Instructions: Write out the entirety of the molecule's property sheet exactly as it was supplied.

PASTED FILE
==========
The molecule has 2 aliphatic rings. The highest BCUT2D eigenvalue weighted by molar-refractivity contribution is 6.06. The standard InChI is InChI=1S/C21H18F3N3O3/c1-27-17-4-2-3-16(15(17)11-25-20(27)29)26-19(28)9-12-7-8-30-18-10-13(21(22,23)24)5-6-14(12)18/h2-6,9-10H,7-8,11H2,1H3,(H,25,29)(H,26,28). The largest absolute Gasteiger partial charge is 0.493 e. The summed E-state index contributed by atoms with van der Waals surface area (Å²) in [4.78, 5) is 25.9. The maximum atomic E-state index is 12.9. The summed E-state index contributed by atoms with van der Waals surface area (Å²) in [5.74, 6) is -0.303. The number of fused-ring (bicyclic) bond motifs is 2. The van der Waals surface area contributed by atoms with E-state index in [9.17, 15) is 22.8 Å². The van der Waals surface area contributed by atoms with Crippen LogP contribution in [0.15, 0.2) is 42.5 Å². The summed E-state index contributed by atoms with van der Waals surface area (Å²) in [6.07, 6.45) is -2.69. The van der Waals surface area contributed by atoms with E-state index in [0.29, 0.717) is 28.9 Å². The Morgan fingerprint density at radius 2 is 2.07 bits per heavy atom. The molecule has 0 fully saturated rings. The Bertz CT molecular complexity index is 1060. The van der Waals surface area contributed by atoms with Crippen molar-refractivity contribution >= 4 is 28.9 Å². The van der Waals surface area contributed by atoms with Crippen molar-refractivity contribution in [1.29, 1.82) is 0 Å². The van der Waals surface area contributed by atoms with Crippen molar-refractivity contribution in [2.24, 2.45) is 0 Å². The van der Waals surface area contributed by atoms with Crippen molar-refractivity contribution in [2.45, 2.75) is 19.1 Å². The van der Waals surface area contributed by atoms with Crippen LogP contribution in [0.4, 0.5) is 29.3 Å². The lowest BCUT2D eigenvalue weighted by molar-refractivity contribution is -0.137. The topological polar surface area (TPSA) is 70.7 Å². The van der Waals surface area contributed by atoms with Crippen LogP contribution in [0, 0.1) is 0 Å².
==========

The molecule has 2 aliphatic rings. The highest BCUT2D eigenvalue weighted by molar-refractivity contribution is 6.06. The standard InChI is InChI=1S/C21H18F3N3O3/c1-27-17-4-2-3-16(15(17)11-25-20(27)29)26-19(28)9-12-7-8-30-18-10-13(21(22,23)24)5-6-14(12)18/h2-6,9-10H,7-8,11H2,1H3,(H,25,29)(H,26,28). The largest absolute Gasteiger partial charge is 0.493 e. The summed E-state index contributed by atoms with van der Waals surface area (Å²) in [4.78, 5) is 25.9. The maximum atomic E-state index is 12.9. The summed E-state index contributed by atoms with van der Waals surface area (Å²) in [5.74, 6) is -0.303. The number of fused-ring (bicyclic) bond motifs is 2. The van der Waals surface area contributed by atoms with E-state index in [9.17, 15) is 22.8 Å². The van der Waals surface area contributed by atoms with Crippen LogP contribution in [0.15, 0.2) is 42.5 Å². The summed E-state index contributed by atoms with van der Waals surface area (Å²) in [6.07, 6.45) is -2.69. The van der Waals surface area contributed by atoms with E-state index in [0.29, 0.717) is 28.9 Å². The Morgan fingerprint density at radius 2 is 2.07 bits per heavy atom. The molecule has 0 fully saturated rings. The Bertz CT molecular complexity index is 1060. The van der Waals surface area contributed by atoms with Crippen molar-refractivity contribution >= 4 is 28.9 Å². The van der Waals surface area contributed by atoms with Crippen molar-refractivity contribution in [1.29, 1.82) is 0 Å². The van der Waals surface area contributed by atoms with Crippen molar-refractivity contribution in [2.24, 2.45) is 0 Å². The van der Waals surface area contributed by atoms with Crippen molar-refractivity contribution in [2.45, 2.75) is 19.1 Å². The van der Waals surface area contributed by atoms with Crippen LogP contribution in [0.4, 0.5) is 29.3 Å². The lowest BCUT2D eigenvalue weighted by molar-refractivity contribution is -0.137. The topological polar surface area (TPSA) is 70.7 Å². The van der Waals surface area contributed by atoms with Crippen LogP contribution in [0, 0.1) is 0 Å².